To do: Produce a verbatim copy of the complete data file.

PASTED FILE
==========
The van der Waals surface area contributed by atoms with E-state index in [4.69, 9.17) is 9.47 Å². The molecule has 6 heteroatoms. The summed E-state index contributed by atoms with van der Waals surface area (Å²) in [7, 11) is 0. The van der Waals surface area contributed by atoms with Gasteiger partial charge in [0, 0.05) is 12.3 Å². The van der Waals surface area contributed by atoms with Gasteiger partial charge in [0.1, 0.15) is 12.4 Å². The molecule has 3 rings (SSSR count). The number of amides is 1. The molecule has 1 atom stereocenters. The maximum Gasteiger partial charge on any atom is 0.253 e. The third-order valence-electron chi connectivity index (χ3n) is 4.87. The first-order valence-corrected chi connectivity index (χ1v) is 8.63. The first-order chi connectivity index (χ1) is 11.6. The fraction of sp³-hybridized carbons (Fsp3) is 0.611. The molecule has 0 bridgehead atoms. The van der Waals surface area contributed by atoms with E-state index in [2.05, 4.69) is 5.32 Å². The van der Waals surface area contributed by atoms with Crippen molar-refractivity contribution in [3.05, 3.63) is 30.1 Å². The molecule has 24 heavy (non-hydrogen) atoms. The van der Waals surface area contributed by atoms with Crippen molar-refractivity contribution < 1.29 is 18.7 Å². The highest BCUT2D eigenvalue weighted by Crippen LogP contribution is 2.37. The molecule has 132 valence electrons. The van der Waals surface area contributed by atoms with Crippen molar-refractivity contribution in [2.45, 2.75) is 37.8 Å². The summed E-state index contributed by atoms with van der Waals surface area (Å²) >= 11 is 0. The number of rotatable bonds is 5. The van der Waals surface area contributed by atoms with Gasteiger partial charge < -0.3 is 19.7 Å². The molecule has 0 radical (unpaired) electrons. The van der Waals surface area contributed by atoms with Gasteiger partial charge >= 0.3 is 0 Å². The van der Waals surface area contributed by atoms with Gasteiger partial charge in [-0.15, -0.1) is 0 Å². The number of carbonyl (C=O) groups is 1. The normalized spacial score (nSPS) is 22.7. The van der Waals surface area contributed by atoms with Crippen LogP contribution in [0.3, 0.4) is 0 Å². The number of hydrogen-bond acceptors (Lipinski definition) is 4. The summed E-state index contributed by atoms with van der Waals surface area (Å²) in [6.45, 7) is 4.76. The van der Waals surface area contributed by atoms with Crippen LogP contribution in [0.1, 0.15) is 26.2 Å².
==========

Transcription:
The van der Waals surface area contributed by atoms with E-state index in [4.69, 9.17) is 9.47 Å². The molecule has 6 heteroatoms. The summed E-state index contributed by atoms with van der Waals surface area (Å²) in [7, 11) is 0. The van der Waals surface area contributed by atoms with Gasteiger partial charge in [0, 0.05) is 12.3 Å². The van der Waals surface area contributed by atoms with Gasteiger partial charge in [0.1, 0.15) is 12.4 Å². The molecule has 3 rings (SSSR count). The number of amides is 1. The molecule has 1 atom stereocenters. The maximum Gasteiger partial charge on any atom is 0.253 e. The third-order valence-electron chi connectivity index (χ3n) is 4.87. The first-order valence-corrected chi connectivity index (χ1v) is 8.63. The first-order chi connectivity index (χ1) is 11.6. The fraction of sp³-hybridized carbons (Fsp3) is 0.611. The molecule has 0 bridgehead atoms. The van der Waals surface area contributed by atoms with E-state index in [2.05, 4.69) is 5.32 Å². The van der Waals surface area contributed by atoms with Crippen molar-refractivity contribution in [3.05, 3.63) is 30.1 Å². The molecule has 24 heavy (non-hydrogen) atoms. The van der Waals surface area contributed by atoms with Crippen molar-refractivity contribution < 1.29 is 18.7 Å². The highest BCUT2D eigenvalue weighted by Crippen LogP contribution is 2.37. The molecule has 132 valence electrons. The van der Waals surface area contributed by atoms with Crippen molar-refractivity contribution in [2.45, 2.75) is 37.8 Å². The summed E-state index contributed by atoms with van der Waals surface area (Å²) >= 11 is 0. The number of rotatable bonds is 5. The van der Waals surface area contributed by atoms with Gasteiger partial charge < -0.3 is 19.7 Å². The molecule has 0 radical (unpaired) electrons. The van der Waals surface area contributed by atoms with Gasteiger partial charge >= 0.3 is 0 Å². The van der Waals surface area contributed by atoms with Gasteiger partial charge in [-0.15, -0.1) is 0 Å². The number of carbonyl (C=O) groups is 1. The normalized spacial score (nSPS) is 22.7. The van der Waals surface area contributed by atoms with Crippen LogP contribution in [0.3, 0.4) is 0 Å². The number of hydrogen-bond acceptors (Lipinski definition) is 4. The summed E-state index contributed by atoms with van der Waals surface area (Å²) in [6.45, 7) is 4.76. The van der Waals surface area contributed by atoms with Crippen LogP contribution in [0.1, 0.15) is 26.2 Å².